Throughout this whole experience I have remained a middle aged woman and as I enter deeper into middle age I have become extremely cognizant of how I look and how I come across. It’s almost as though I’m back to my daughter’s fragile age of 13; unsure of how my body is changing, freaked out by hair growing in really bizarre places, my changing femininity, and horrified that elastic band pants may be in my life sooner than I thought. I was very aware of this as I got ready to go to our first family meeting with the primary clinician for our daughter at McLean Hospital. I don’t know why in the world I was obsessing over what I was going to wear, how much makeup was going to be smeared on my face or if I washed my hair or not that day but I was. First impressions are everything I kept hearing in the back of my head, especially when your child is in a psychiatric hospital and you are meeting with her team for the first time. So I broke out the tweezers so I didn’t look like I lived in the hills of the Appalachian trail, pulled on mom jeans instead of the skinny jeans that don’t really fit anymore since I’m eating all my feelings and that means all the carbs, and chose a long and covering cardigan. To be clear, I don’t stress out at all about this stuff when getting ready to go out for dinner with my husband or friends. I don’t obsess over what I wear to work as an OT (usually yoga pants and long shirt all day everyday). But here I was absolutely frantic about what I would look like meeting these people working with my precious child. And I wondered WHY THE FUCK DO I CARE SO MUCH?
And then it came to me, the big DUH moment. It’s the anticipated judgement. When your child is in a psychiatric hospital, there is a certain assumption that we think people make and that is that it is all the parents’ fault. It must be, right? The child was abused, or neglected, or put down, or the family lacks structure, or whatever is what you think they are thinking about you. And you want them to see that maybe you haven’t always had shining moments of parenting but for the most part you’re doing the best you can with the skill set you were given and own. And maybe you’ve said shit or fuck one too many times in front of your kid, or ignored them when on the phone or computer, or yelled at them when your last nerve was lit up like the tree at Rockefeller plaza but all in all you’re doing the best you can with what you have and you love your child with your whole heart and just want to see her get better. So the rationale with obsessing over presentation is that you want them to see you as having it all together even if you really don’t because that’s just impossible.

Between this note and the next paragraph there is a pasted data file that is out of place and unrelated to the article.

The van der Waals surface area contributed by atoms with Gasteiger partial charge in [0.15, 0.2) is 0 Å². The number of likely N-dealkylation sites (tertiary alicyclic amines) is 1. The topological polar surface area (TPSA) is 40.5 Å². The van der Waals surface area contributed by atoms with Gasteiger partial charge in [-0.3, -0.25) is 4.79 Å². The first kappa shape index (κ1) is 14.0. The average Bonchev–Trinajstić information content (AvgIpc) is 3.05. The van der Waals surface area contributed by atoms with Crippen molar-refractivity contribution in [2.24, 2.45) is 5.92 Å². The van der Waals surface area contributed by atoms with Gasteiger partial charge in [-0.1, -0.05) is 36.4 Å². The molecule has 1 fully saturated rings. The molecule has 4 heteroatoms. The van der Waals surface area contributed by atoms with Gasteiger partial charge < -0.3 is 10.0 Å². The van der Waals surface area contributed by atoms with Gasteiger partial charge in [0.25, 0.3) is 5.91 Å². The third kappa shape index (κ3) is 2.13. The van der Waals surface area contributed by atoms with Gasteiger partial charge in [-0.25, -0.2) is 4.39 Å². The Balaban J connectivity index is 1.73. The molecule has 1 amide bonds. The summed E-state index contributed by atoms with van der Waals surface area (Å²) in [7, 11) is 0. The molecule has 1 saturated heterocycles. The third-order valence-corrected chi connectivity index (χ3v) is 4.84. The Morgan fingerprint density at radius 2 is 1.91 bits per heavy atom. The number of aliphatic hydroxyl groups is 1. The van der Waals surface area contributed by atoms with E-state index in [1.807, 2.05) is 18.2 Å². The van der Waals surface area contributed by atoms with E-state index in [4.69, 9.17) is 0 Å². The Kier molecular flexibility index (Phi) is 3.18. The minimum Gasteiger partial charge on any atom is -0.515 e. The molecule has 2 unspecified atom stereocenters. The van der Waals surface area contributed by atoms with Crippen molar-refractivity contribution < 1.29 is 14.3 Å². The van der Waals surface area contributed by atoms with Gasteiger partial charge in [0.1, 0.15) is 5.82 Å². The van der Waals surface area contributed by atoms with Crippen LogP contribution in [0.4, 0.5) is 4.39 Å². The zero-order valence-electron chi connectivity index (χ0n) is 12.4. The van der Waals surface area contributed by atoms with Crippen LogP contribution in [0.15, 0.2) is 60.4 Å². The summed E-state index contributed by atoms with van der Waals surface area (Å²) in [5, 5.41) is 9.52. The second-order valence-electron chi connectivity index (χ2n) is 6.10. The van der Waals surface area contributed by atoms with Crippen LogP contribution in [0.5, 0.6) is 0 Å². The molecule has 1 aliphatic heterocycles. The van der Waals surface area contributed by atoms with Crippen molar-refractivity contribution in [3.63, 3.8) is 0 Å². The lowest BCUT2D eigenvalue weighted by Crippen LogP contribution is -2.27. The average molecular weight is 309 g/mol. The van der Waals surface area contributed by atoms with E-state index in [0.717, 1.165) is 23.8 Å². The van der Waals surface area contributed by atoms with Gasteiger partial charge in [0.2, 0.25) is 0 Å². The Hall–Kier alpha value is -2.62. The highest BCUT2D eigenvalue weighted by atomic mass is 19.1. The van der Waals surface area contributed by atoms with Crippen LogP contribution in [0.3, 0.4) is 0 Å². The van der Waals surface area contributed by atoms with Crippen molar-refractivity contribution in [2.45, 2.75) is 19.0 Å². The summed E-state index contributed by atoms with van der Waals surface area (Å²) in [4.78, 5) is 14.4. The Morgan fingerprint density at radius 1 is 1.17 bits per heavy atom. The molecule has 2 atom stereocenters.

And as I sat in my car thinking about what shade of lipstick would go best with a team meeting about my suicidal daughter I laughed until the tears came. If I were going to hear about the treatment plan if my child had diabetes, would I give a rat’s ass about my lip color or clothing? Maybe I would care about the chin hairs but the lipstick? No, I think not. And I realized it is me that is holding onto the assinine assumption that I am to blame for my daughter’s illness. That somehow this whole great big mess is all my fault. And when my husband and I sat down with the team, they never once assumed this was all our fault for being the only parents we know how to be. The only assumption they had was that our daughter is sick and she needs help and they can help her. Sure there are things we need to do for her once she comes home, much like we would have to give her insulin if she had diabetes. So yesterday I not only shed the notion that I am somehow ultimately to blame for my daughter’s illness but also the notion that everyone else is thinking that about me. And it felt freeing to sit and listen to the clinician talk about how hard working and motivated and sweet our beautiful daughter is and not about finding the blame for her illness. So here’s to letting go of our own perception of judgement around our own and/or our loved one’s mental health.
And elastic waist pants.